Why Is Pop Music So Sad?

Feature

Friday, February 22, 2013

Pop music's not what it used to be. That’s what every generation of no-longer-kids says about what the kids are listening to, but fogey clichés aren’t necessarily wrong.

A study published in the Journal of Psychology of Aesthetics, Creativity, and the Arts tracked the mood of pop songs over five decades of Billboard charts, and it confirms that pop has changed in substantial ways. Far more of today’s hits are now in minor keys (which most of us hear as sadder or more complex) — more than half, as compared to just 15% in the 1960s.

(Scroll down to see the results)

The study, by Glenn Schellenberg and colleagues, found that the average beats per minute fell in those decades as well. Even in uptempo dance music, minor keys are far more frequent, creating a mixed or ambiguous mood.

Why is this happening? Our reporter called up two experts, music writer Chuck Klosterman and Alice Cooper, heavy metal icon and now radio host. Cooper thinks songwriter ego bears some of the blame. “Bands that want to sound like they’re deep and serious cannot play in major keys — they want to go to minor keys to make them sound more mysterious. I think that we have really gotten away from the fun of rock music and we’ve gotten too emotional about it.”

(Originally aired: September 7, 2012)


Comments [2]

zg00geeleeg00gz wu88uw dub from Nampa, ID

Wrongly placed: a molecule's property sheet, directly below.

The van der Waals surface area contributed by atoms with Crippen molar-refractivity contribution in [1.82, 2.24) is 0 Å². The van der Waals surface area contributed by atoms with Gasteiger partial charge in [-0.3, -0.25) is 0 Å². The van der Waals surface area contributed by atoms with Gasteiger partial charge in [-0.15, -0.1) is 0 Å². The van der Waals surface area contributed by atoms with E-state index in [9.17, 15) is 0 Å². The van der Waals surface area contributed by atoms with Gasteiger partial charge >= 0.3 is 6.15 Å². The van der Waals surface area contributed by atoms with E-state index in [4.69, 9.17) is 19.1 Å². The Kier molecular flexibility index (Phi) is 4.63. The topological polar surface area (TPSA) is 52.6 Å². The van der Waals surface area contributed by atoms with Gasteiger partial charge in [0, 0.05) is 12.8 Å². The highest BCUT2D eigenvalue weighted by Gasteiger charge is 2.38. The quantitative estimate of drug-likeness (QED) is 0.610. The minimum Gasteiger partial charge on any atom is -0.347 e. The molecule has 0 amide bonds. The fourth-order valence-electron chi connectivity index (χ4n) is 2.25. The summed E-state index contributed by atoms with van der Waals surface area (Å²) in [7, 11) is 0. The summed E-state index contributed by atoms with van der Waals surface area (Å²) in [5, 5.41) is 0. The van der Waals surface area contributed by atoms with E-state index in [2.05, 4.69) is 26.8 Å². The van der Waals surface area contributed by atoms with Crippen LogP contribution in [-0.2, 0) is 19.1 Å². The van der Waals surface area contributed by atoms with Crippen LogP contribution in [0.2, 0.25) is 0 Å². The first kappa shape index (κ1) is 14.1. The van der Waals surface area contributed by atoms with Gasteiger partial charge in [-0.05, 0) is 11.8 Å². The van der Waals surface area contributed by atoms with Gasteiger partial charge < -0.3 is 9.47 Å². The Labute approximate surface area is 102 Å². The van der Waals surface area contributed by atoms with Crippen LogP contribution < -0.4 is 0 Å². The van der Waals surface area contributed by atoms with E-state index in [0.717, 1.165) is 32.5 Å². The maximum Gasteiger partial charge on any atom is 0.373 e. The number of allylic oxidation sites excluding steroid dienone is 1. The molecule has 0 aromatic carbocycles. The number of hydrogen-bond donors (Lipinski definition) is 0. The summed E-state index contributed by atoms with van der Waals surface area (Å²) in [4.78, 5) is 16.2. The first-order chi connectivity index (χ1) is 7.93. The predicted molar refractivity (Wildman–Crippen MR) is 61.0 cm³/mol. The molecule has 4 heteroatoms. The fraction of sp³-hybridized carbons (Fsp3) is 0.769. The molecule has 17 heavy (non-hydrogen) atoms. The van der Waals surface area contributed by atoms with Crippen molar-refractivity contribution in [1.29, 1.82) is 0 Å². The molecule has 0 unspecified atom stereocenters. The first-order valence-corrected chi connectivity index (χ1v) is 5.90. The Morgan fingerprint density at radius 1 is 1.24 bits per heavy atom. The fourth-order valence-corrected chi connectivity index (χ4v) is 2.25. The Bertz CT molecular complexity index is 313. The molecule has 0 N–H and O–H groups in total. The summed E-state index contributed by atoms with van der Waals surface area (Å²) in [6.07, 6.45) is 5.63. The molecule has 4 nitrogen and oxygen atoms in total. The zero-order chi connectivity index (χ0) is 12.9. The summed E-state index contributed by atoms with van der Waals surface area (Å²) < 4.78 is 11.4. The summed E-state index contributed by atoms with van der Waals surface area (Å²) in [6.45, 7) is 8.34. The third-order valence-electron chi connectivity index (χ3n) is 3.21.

I have noticed this too, and I was born in 1988! I hated music on the radio. It was all metal and sad emo crap. I hated it. I don't know why but dubstep doesn't have that same "whiny oh poor me and my life is so sad nothing will get better!" sound. I do love the brooding tempo and wobble bass! Part of it I have found is due to the nature of the slightly off key sound of the grinding bass and synth leads used in that kind of music. Just enough to keep it from making my cry, but still feel the mood.

It's an interesting thing that my friend should send me this as I am currently investigating going into writing dubstep (as well my own dubstep influenced style, I call "wubbuw dub" or stylized as "wu88uw du8"). Since I hate those sad songs, I thought in my music have a mixture of major and minor keys.

When it comes to sounding sad more, I have found in large part it's due to our bad mood diet. It makes us feel sad, so we are more in tune with sad music so we'll listen to it more and thus make more of it.

I do have to point something out. The commenter who said it takes little talent is wrong. It can take YEARS of practice and studying to make electronic music. Once you stop comparing one genre of music to another you'd see there IS great talent and skill involved!

Watch this video THEN do the math: https://www.youtube.com/watch?v=eNwBwYXS3f8

Have a musical day everyone and let the bass cannon kick it!!!

Nov. 06 2014 08:00 PM
shane from seattle

Current pop music is basically the "crack cocaine" of music. Producers scientifically identify what listeners like and accept with using the bare minimum of talent. After the song is over in 2 to 3 minutes,,the listener is left feeling hollow and needing more,,what they dont know is that they will never get that original feeling the got when they heard the pop song for the first time. Only unless those listeners somehow go way back and listen to Stevie wonders innervisions or the likes, will they ever get that true fix they are longing for.

Mar. 14 2013 07:54 PM

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